Good oral health is important, but taking care of your teeth isn't a proven way to prevent heart disease.
Poor oral health has been debated as a possible cause of heart disease for many years. In 2012, however, experts from the American Heart Association reviewed the available scientific evidence and concluded that poor oral health hasn't been proved to cause heart disease — and that treating existing gum disease hasn't been proved to reduce the risk of heart disease.
Both gum disease and heart disease involve swelling (inflammation), but swelling of the gums hasn't been proved to contribute to swelling elsewhere in the body. Similarly, the presence of bacteria on the teeth and gums hasn't been shown to directly contribute to heart disease.
Even though oral health isn't a key to heart disease prevention, it's still important to take care of your teeth and gums:
- Brush your teeth at least twice a day.
- Floss your teeth at least once a day.
- Replace your toothbrush every three to four months — or sooner if the bristles become frayed.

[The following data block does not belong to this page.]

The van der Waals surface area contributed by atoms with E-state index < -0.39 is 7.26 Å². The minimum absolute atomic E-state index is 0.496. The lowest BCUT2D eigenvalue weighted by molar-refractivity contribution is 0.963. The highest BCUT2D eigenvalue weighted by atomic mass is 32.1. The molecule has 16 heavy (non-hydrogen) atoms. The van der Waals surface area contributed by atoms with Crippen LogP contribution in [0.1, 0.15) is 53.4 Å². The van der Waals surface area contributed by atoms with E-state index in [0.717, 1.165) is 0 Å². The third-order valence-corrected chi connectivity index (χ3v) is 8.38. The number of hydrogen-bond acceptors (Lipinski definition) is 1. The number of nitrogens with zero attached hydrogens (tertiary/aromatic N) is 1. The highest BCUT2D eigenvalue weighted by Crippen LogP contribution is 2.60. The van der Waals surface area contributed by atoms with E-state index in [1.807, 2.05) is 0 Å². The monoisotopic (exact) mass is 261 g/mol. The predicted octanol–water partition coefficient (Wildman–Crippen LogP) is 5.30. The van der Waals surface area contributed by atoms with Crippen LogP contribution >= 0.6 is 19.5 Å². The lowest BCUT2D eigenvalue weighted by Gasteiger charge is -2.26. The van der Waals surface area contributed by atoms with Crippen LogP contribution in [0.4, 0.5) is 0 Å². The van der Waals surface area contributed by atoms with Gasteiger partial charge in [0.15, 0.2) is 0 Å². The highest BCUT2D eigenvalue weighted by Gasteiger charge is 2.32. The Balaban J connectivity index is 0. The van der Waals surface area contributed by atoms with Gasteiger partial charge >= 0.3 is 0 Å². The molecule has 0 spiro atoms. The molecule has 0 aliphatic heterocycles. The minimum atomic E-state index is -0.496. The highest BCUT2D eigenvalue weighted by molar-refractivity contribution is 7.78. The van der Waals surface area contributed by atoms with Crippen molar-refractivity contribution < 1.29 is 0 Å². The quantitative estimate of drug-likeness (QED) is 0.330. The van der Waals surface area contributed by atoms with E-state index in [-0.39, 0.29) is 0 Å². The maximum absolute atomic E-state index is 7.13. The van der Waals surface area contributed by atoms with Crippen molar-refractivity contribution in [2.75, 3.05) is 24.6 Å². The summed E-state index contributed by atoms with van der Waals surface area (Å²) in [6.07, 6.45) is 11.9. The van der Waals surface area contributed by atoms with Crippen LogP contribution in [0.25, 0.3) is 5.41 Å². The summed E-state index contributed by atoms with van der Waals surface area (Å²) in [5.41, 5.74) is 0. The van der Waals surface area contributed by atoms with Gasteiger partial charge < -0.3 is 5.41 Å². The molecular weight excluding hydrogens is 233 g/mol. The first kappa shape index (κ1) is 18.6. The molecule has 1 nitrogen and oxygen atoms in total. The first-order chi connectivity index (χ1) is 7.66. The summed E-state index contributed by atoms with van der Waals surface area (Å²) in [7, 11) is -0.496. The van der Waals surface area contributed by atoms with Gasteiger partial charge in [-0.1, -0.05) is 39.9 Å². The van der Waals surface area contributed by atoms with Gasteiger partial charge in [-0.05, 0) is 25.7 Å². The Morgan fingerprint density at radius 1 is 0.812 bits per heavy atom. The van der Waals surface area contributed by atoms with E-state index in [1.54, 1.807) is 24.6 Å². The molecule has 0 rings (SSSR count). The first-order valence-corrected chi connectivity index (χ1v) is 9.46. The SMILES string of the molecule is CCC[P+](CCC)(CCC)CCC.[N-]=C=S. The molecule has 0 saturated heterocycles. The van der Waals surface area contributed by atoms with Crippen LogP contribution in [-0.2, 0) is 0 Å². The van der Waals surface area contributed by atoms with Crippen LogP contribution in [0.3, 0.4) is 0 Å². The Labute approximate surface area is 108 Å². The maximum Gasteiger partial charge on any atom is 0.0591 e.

- See your dentist for regular dental checkups.
If you're concerned about heart disease prevention, ask your doctor about proven ways to reduce your risk — such as stopping smoking and maintaining a healthy weight.
Nov. 14, 2012
See more Expert Answers
- Lockhart PB, et al. Periodontal disease and atherosclerotic vascular disease: Does the evidence support an independent association? A scientific statement from the American Heart Association. Circulation. 2012;125:2520.
- Papapanou PN, et al. Periodontitis and atherosclerotic cardiovascular disease: What we know and why it is important. The Journal of the American Dental Association. 2012;143:826.
- Brushing your teeth. American Dental Association. http://www.mouthhealthy.org/en/az-topics/b/brushing-your-teeth.aspx. Accessed Sept. 27, 2012.